This article was originally published on Fight News Australia.
After nearly a year of trash talk, a bizarre media tour and more twists and turns than anyone could have predicted, the fight that was meant to be impossible is now less than a week away. UFC lightweight champion Conor McGregor (21-3 MMA) will make his professional boxing debut against the undefeated, 15-time world champion Floyd Mayweather (49-0) at T Mobile Arena on August 26th, in what will likely be the biggest combat sports event in history.
The fight marks a turning point for the UFC, who have broken convention in allowing McGregor to compete outside the octagon.
In the past, when champions wanted to ply their craft in other promotions, or try their hand in other combat sports, the UFC has responded swiftly and with force. When then heavyweight champion Randy Couture retired from the UFC in 2007 to pursue a superfight with Fedor Emilianenko, the UFC wasted no time in filing for an injunction to prevent from doing so, eventually forcing him to re-sign with the promotion after spending half a million dollars in legal fees. Likewise, when Anderson Silva expressed a desire to venture into boxing to fight ageing legend Roy Jones Jr, the UFC made sure it didn’t happen.
But that was then, and this is now. In the WME era, the UFC is motivated by short-term financial gain more than anything else, and McGregor is used to defying the odds both in and outside of competition. When his kryptonite was supposed to be wrestling, he TKO’d former NCAA All American Chad Mendes on three weeks notice. When incumbent featherweight champion Jose Aldo was supposed to chew him up with leg kicks and deadly counterpunches, the Irish sensation left him stiff on the canvas with the first punch he threw. When the UFC ordered him to defend his featherweight belt against Frankie Edgar, he instead took a detour to fight Nate Diaz twice at welterweight before beating Eddie Alvarez for the lightweight title at Madison Square Garden – holding the entire 145lb division in limbo for over a year while doing so.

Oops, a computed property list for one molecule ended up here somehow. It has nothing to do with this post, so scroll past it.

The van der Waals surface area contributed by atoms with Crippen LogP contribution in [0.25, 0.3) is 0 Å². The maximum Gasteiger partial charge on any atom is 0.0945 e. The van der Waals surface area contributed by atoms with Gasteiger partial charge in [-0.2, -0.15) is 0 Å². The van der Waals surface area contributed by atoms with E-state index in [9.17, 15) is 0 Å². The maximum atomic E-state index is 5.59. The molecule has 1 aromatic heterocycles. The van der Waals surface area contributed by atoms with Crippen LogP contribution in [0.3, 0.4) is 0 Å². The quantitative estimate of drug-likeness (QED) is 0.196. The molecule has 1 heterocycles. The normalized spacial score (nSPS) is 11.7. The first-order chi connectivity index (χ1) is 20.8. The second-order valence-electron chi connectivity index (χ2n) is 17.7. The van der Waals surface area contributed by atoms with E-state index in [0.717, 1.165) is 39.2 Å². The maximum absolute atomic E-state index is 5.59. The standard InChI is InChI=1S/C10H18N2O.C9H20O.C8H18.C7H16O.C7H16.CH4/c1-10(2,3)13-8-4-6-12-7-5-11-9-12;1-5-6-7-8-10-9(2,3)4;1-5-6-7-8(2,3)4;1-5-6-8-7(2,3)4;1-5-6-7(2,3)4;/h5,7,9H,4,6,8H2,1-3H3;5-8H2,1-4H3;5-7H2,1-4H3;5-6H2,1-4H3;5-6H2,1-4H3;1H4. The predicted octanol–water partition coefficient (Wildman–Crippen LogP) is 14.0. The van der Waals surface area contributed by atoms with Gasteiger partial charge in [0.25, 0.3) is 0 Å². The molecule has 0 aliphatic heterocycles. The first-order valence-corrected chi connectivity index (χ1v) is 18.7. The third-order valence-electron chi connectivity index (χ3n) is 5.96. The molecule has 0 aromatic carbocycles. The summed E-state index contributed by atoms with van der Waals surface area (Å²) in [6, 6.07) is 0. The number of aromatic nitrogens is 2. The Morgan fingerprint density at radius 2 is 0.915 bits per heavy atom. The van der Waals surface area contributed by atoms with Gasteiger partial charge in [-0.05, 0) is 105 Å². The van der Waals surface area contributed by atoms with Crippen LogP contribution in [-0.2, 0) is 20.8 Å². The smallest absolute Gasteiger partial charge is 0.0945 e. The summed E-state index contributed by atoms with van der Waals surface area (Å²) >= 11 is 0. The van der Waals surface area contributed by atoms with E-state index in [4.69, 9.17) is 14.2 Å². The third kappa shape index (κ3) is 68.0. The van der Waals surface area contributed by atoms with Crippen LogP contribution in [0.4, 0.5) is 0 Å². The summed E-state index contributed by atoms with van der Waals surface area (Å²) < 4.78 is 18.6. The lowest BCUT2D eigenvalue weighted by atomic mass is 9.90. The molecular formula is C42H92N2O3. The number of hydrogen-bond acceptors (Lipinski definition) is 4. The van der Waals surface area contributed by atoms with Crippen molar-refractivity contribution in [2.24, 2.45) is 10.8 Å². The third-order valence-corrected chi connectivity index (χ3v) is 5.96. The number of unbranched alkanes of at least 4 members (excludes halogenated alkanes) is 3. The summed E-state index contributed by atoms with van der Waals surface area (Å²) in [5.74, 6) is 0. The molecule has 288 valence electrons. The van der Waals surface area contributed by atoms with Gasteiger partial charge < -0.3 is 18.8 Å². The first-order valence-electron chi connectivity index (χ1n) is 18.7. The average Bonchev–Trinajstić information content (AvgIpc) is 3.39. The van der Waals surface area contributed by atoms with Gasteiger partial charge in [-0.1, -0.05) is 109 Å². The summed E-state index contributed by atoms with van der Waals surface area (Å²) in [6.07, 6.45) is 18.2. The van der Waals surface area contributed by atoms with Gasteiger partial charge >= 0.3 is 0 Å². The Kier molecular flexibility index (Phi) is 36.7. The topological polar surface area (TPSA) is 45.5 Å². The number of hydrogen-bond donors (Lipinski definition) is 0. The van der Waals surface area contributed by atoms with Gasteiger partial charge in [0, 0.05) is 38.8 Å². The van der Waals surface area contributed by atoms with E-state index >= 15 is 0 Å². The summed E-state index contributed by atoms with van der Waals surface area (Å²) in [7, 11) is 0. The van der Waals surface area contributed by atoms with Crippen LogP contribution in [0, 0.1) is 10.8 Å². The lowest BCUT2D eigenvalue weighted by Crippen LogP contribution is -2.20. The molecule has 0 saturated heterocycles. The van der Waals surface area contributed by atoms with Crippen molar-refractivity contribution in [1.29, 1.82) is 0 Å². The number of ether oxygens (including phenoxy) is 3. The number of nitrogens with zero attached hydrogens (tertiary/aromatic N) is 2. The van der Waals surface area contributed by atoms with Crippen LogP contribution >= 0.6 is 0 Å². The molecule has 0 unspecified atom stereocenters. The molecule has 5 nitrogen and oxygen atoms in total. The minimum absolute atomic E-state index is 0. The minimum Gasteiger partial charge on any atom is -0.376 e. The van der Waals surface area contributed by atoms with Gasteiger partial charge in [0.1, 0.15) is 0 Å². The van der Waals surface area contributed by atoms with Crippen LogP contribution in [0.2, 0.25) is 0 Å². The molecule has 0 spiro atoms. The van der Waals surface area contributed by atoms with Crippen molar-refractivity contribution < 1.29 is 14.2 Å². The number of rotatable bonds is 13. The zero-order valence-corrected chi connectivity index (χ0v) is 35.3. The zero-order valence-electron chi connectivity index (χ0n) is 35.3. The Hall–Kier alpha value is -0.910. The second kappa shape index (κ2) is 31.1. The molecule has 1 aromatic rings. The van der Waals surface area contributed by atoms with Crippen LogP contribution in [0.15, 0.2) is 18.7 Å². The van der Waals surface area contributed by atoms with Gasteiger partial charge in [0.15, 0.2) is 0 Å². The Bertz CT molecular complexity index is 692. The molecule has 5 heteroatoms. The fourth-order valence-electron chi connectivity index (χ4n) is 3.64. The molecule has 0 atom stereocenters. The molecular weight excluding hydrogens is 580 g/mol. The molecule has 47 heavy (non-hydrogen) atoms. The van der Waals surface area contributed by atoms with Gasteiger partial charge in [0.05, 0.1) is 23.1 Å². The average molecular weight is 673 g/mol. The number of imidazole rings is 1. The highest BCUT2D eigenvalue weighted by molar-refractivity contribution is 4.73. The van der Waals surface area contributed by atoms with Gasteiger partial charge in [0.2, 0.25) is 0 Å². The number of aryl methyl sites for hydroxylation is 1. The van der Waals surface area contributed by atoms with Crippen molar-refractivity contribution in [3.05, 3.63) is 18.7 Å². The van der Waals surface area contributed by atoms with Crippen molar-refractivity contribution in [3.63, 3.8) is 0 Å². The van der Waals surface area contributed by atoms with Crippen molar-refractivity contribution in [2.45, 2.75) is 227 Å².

So in one way, this is all par for the course; McGregor does what McGregor wants to do, and he wanted to fight the greatest boxer of his generation and make US$100M in the process. In all likelihood, he gets handed a loss by “Money”, and then laughs all the way to the bank before returning to defend his 155lb title in the octagon. Everyone including the UFC makes a killing, and everything goes back to the way it was. Right?
Wrong. That’s not how McGregor works, and the UFC know that.
If the “Notorious” does the unthinkable and upsets Mayweather, he will have no reason to return to the UFC and fight for 10% of what he could make in the boxing ring. Unless Dana White & Co finally accede to his demands for an equity stake in the promotion, it’s likely he negotiates a mammoth pay rise – one that could destroy the current revenue sharing model of 85/15 (in favour of the promotion) – or stays in the boxing ring, where the coverage of the Ali Act likely prevents the UFCfrom enforcing their contract with him.
If he loses, there are more variables, but in my view the result is still the same. Unless he gets KO’d – unlikely given Mayweather’s risk averse style and lack of stoppage victories – a “grudge match” against former sparring partner-turned-media-critic Paulie-Malignaggi is still likely to sell many more PPVs than McGregor vs the winner of Tony Ferguson and Kevin Lee (who fight for the interim lightweight title in October). As the A-side, McGregor will be pulling in over 50% of that revenue, and although he might feel the itch to return to an environment where can throw spinning head-kicks again, I’d bargain that it’s not enough to make him walk away from a $50M payday. The UFC will be faced with the same decision: exponentially increase his fight purse or PPV share, or watch their most valued asset sell out stadiums without their involvement.
Of course, it’s possible that McGregor is paving the way for his own combat sports promotion to eventually begin putting on MMA shows and representing fighters – at which point the Irishman may choose to retire from competition win or lose. I don’t think it happens just yet, but McGregor’s flirted with retirement before, and has no intentions of competing where the physical risks outweigh the monetary rewards. With $100M in his back pocket, and a myriad of other business endeavours that don’t come with the risk of head trauma, it’s not beyond the pale that the next time we see McGregor after the fight it’s as the president of “McGregor Promotions”.
Either way, the days of Conor McGregor being just another guy on the UFC’s roster are long behind.
There’s just no coming back from May-Mac.